Al-Shabaab still major threat in Somalia

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Al-Shabaab still remains a major threat to peace and stability in Somalia, a report compiled by the United Nations Panel of Experts [PoE] has suggested, further indicating that the country must work extremely hard to completely crush the militants.

The Al-Qaida linked group has been in existence for the last 15 years and it has managed to kill thousands of innocent civilians, security forces, and government officials. The group is dominant in Central and Southern Somalia according to the report.

Currently, the new report by the UN Panel of Experts [PoE] is being circulated. The report covers the period between December 2020 and September 2021 and gives an overview of how the militants have been wreaking havoc in Somalia.

According to the experts, Al-Shabaab remains the greatest threat to the peace, security, and stability of Somalia; generates enough revenue to sustain its insurgency for the foreseeable future. PoE estimates that Al-Shabaab operates around 100 checkpoints throughout the country.

This means the revenue collected by the weak and fragile UN-backed Somalia administration could be insignificant to what Al-Shabaab manages. The revenue is used to sustain the unscrupulous activities of the group.

Further, the report notes that charcoal exports are on hold, but Al-Shabaab is exploiting the impact of climate change by providing communities with protection from flooding, acting as a service provider to communities that receive little support from the government, this may lead to new challenges on how to address insecurity.

The experts say they have identified 60mm mortar rounds, with characteristics consistent with 60mm M73 HE manufactured in 2016 in Serbia and exported the same year to Saudi Arabia. The same type of mortar round was fired by Al-Shabaab on 17 Feb 2020 in the direction of the UN compound in Mogadishu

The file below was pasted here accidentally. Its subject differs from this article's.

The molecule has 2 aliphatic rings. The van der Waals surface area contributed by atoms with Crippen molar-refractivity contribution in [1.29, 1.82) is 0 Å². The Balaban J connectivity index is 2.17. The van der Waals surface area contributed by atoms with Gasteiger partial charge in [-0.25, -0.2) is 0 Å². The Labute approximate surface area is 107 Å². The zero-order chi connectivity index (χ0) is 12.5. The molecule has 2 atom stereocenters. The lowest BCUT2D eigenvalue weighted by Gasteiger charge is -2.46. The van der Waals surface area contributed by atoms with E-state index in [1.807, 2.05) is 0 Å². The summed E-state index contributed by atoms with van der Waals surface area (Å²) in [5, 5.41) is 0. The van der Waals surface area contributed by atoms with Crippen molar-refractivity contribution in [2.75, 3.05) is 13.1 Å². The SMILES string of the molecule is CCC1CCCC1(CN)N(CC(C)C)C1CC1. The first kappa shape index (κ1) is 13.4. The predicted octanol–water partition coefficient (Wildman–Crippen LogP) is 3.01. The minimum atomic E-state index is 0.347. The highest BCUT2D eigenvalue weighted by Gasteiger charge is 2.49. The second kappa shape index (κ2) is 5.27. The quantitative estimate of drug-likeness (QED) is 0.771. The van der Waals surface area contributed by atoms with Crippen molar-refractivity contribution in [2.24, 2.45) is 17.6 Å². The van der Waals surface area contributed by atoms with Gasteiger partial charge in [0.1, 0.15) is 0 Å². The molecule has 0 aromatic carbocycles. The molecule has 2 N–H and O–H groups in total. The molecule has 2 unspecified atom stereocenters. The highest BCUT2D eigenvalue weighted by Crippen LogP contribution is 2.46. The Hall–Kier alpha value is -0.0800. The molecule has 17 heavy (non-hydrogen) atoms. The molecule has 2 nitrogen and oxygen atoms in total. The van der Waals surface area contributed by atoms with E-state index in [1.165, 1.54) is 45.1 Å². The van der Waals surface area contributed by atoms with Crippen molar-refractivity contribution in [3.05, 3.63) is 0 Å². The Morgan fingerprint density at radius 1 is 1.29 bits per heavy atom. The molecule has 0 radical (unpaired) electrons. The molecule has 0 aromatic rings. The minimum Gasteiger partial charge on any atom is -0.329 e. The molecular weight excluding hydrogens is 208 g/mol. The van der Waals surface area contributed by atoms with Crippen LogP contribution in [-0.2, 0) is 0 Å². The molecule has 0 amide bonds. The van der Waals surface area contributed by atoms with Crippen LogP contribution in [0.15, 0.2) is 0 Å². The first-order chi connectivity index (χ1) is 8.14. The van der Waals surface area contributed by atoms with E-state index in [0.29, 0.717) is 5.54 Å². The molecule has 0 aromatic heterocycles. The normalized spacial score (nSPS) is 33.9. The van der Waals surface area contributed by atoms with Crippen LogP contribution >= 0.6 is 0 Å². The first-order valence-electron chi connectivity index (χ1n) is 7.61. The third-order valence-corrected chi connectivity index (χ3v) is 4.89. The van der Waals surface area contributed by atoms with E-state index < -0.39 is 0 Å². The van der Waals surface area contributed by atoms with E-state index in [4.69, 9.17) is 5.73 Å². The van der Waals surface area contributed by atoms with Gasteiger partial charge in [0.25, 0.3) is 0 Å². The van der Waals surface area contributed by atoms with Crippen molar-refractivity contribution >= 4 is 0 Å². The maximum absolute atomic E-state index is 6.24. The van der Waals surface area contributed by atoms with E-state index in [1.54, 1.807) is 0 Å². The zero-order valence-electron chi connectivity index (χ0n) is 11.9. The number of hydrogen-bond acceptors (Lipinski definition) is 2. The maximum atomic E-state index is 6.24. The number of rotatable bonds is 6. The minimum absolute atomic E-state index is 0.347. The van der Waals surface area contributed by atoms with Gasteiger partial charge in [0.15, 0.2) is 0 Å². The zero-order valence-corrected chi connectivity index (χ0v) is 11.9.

An M4 assault rifle has been identified; to the knowledge of the Panel, this represents the first time an M4 rifle [5.56 × 45mm] has been seen in the hands of Al-Shabaab. The Panel also identified military equipment previously delivered to the Federal Government of Somalia.

This means individuals in government and some countries could be supporting the activities of the group, which still controls large swathes of rural central and southern Somalia. By estimate, most parts of the country are now under Al-Shabaab.

The exports will investigate ramifications on peace and security in Somalia, specifically the role of Eritrea-trained Somali recruits, the majority of whom remain in Eritrea, but some of whom have returned to Somalia [news to me that some returned] to provide unspecified security functions.

Somalia is still building an army after decades of downfall and currently, they largely depend on security forces from the African Union, who have been in the country for a couple of months. The experts suggested that there is a need for the forces to continue staying in Somalia.

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